Finding Kelowna  

In the age of tattooed women


This is the age of tattooed women with pit bulls at their side. This is the age of females tongue-kissing females on global television. This is the age of slut-walks and pole-dancing as feminist statements. This is the age of grrrl power, cougars and boy-toys. This is the age of choice.

Scene One

She suddenly appears from around the corner, walking with resolve. She has the body of a weight lifter: solid – clothes filled to the brim. A pit bull strides on a leash before her. He is sleek, and like a muscle car with a hood scoop he is eager with the impulse of his breed. He pulls at his muzzle, sniffing the air like a guard searching for assassins – until the woman yanks his tether. As they pass I give them wide berth, and notice that the bull is a she. They advance as one: extensions of each other, on a mission to who knows where.

Scene Two

I rummage the cast off treasures displayed in a thrift shop when I see her from behind. Her back is a canvas subdivided by a red tube-top. A chocolate mane is cast to one side displaying a massive tattoo of yellows, blacks and reds. From her bare shoulder it disappears beneath the stretchy fabric then reappears for a moment like a serpent along the valley of her spine only to plunge again into the privacy of blue-jeans. Without making a purchase, she leaves through the doorway as if through a portal to another dimension.

Scene Three

While eating lunch at a table dominated by females, the conversation becomes generously peppered with expletives like S-it and F—ck. It is the women who launch them as if they cannot express what they feel without a blue vocabulary. The men remain silent. Later, one of the women apologizes to me for chronically cussing. I am struck and amused by the irony of a woman excusing herself for swearing in the presence of a man. She makes a commitment to dilute the colour of her language, and over time she succeeds.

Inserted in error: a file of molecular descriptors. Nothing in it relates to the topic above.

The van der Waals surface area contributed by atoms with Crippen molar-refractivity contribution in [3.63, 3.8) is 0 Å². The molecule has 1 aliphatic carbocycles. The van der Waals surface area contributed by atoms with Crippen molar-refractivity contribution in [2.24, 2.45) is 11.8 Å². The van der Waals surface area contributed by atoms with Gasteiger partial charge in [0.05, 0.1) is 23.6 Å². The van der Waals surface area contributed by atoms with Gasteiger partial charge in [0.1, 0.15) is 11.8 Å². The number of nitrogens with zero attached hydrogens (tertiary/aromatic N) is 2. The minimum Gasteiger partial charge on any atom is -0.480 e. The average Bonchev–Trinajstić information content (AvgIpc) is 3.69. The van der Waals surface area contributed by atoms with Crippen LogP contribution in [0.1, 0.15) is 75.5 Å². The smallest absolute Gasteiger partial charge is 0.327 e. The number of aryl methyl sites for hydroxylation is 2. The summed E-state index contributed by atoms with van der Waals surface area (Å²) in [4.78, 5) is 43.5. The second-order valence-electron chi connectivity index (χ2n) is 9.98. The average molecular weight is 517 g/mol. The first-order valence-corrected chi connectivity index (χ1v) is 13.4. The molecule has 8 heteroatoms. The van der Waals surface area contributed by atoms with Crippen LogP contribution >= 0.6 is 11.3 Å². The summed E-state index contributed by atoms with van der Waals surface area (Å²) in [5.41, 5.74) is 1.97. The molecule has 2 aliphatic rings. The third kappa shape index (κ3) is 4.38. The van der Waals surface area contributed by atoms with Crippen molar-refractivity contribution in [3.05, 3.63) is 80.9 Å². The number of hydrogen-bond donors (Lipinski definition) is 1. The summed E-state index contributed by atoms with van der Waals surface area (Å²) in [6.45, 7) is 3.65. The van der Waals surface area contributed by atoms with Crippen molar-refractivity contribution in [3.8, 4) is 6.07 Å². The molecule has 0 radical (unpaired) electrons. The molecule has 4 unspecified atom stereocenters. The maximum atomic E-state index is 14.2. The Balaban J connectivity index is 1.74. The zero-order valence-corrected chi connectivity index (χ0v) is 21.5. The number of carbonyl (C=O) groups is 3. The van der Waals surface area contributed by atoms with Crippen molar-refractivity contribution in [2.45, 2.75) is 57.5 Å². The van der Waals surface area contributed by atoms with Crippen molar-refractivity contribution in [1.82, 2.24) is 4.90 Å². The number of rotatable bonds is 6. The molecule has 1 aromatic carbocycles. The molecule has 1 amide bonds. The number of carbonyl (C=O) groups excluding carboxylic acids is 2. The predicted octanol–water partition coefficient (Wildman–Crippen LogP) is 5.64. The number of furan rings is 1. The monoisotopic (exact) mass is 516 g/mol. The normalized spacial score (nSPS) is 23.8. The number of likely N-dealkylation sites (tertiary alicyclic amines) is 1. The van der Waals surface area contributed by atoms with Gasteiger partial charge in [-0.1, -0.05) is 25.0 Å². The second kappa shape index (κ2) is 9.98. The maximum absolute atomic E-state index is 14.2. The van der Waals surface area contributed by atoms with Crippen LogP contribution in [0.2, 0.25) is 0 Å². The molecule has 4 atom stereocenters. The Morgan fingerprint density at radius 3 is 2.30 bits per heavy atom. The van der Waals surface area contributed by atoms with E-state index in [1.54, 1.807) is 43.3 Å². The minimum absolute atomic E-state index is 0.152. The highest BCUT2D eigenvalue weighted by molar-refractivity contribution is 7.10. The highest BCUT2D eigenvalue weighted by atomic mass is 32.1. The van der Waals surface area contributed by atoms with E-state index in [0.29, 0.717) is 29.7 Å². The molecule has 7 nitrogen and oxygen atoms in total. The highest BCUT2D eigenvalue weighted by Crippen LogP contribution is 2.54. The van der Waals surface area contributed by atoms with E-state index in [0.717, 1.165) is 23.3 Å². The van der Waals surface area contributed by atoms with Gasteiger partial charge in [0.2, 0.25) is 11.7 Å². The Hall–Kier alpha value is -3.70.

Scene Four

On the esplanade abutting the cool lake, a flock of young women in shorts and bikini-tops stroll their way toward the pub. In her honey-blonde hair, one wears the semblance of a bridal veil. And tucked in her arm she holds the inflated image of a naked man with apparatus in full extension. Her buddy carries a large poster of tasks that this stagette expects her to accomplish: “Drink a shot between a guy’s legs,” it challenges, “Get a guy to let you sign his butt,” and more. They are unabashed when I ask to take a photo of them and their neoprene companion. They pose, each one with leg slightly tilted toward the centre.


On Turner Classic Theatre I watch the women of the ‘40s and ‘50s portray the feminine ideals of their time. Audrey Hepburn, Donna Reed and Bette Davis seem like aliens from another planet. And I consider that the liberation of modern women from the drawbacks of their ancestors has legitimately transformed the way they think about themselves. But in this age of choice I wonder if too much has been discarded.

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About the Author

Giovanni is a poet, columnist, interviewer and photographer. His passion for literature and the writing arts began at three years of age when his mother read to him the poems of Giovanni Pascoli.

Finding Kelowna, as he explains it in his website of the same name, is a focus on the ordinary events, people and things that often go unnoticed. Its purpose is to reveal the startling brilliance of everyday life which may be beautiful, tragic or bizarre. Giovanni does this in a creative way that spotlights the sudden encounters, poignant moments and unusual circumstances that pepper daily life.

Through chance conversations and unexpected occurrences, the tone and character of Kelowna and its surroundings is explored. In so doing, Giovanni hopes that the reader will catch a glimpse of himself and of humanity in all its glorious imperfection.

To comment on his columns you may write to him at [email protected]. You may read other articles he has written by viewing his website at www.findingkelowna.com.  You may view his photography blog at www.gioklik.com, and read his poems, stories and perspectives at www.yzed.wordpress.com.

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The views expressed are strictly those of the author and not necessarily those of Castanet. Castanet does not warrant the contents.

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